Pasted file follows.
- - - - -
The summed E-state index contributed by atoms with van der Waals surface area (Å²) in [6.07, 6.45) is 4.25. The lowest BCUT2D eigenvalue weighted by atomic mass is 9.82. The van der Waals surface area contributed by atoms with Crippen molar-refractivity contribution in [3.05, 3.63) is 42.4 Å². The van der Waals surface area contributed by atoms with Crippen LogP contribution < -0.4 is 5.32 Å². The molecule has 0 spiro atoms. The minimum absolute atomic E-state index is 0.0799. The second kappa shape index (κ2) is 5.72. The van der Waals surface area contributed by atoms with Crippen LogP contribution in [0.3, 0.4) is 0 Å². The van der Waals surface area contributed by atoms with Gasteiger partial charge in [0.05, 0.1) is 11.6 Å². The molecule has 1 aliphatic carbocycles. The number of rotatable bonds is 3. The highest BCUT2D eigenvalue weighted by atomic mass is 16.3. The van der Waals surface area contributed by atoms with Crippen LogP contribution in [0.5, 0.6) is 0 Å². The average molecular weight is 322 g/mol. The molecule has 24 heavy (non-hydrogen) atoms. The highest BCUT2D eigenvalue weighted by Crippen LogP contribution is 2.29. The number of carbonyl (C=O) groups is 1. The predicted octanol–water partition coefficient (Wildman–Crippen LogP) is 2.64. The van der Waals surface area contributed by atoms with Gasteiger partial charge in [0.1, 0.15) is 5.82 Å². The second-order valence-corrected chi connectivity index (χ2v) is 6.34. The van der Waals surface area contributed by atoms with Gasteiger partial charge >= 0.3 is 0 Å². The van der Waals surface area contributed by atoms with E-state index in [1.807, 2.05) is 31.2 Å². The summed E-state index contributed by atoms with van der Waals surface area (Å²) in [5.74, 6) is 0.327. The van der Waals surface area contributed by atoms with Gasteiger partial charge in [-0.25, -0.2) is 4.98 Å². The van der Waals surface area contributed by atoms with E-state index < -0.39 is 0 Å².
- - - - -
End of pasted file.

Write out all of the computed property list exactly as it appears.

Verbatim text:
The summed E-state index contributed by atoms with van der Waals surface area (Å²) in [6.07, 6.45) is 4.25. The lowest BCUT2D eigenvalue weighted by atomic mass is 9.82. The van der Waals surface area contributed by atoms with Crippen molar-refractivity contribution in [3.05, 3.63) is 42.4 Å². The van der Waals surface area contributed by atoms with Crippen LogP contribution < -0.4 is 5.32 Å². The molecule has 0 spiro atoms. The minimum absolute atomic E-state index is 0.0799. The second kappa shape index (κ2) is 5.72. The van der Waals surface area contributed by atoms with Crippen LogP contribution in [0.3, 0.4) is 0 Å². The van der Waals surface area contributed by atoms with Gasteiger partial charge in [0.05, 0.1) is 11.6 Å². The molecule has 1 aliphatic carbocycles. The number of rotatable bonds is 3. The highest BCUT2D eigenvalue weighted by atomic mass is 16.3. The van der Waals surface area contributed by atoms with Crippen LogP contribution in [0.5, 0.6) is 0 Å². The average molecular weight is 322 g/mol. The molecule has 24 heavy (non-hydrogen) atoms. The highest BCUT2D eigenvalue weighted by Crippen LogP contribution is 2.29. The number of carbonyl (C=O) groups is 1. The predicted octanol–water partition coefficient (Wildman–Crippen LogP) is 2.64. The van der Waals surface area contributed by atoms with Gasteiger partial charge in [0.1, 0.15) is 5.82 Å². The second-order valence-corrected chi connectivity index (χ2v) is 6.34. The van der Waals surface area contributed by atoms with Gasteiger partial charge >= 0.3 is 0 Å². The van der Waals surface area contributed by atoms with E-state index in [1.807, 2.05) is 31.2 Å². The summed E-state index contributed by atoms with van der Waals surface area (Å²) in [5.74, 6) is 0.327. The van der Waals surface area contributed by atoms with Gasteiger partial charge in [-0.25, -0.2) is 4.98 Å². The van der Waals surface area contributed by atoms with E-state index < -0.39 is 0 Å².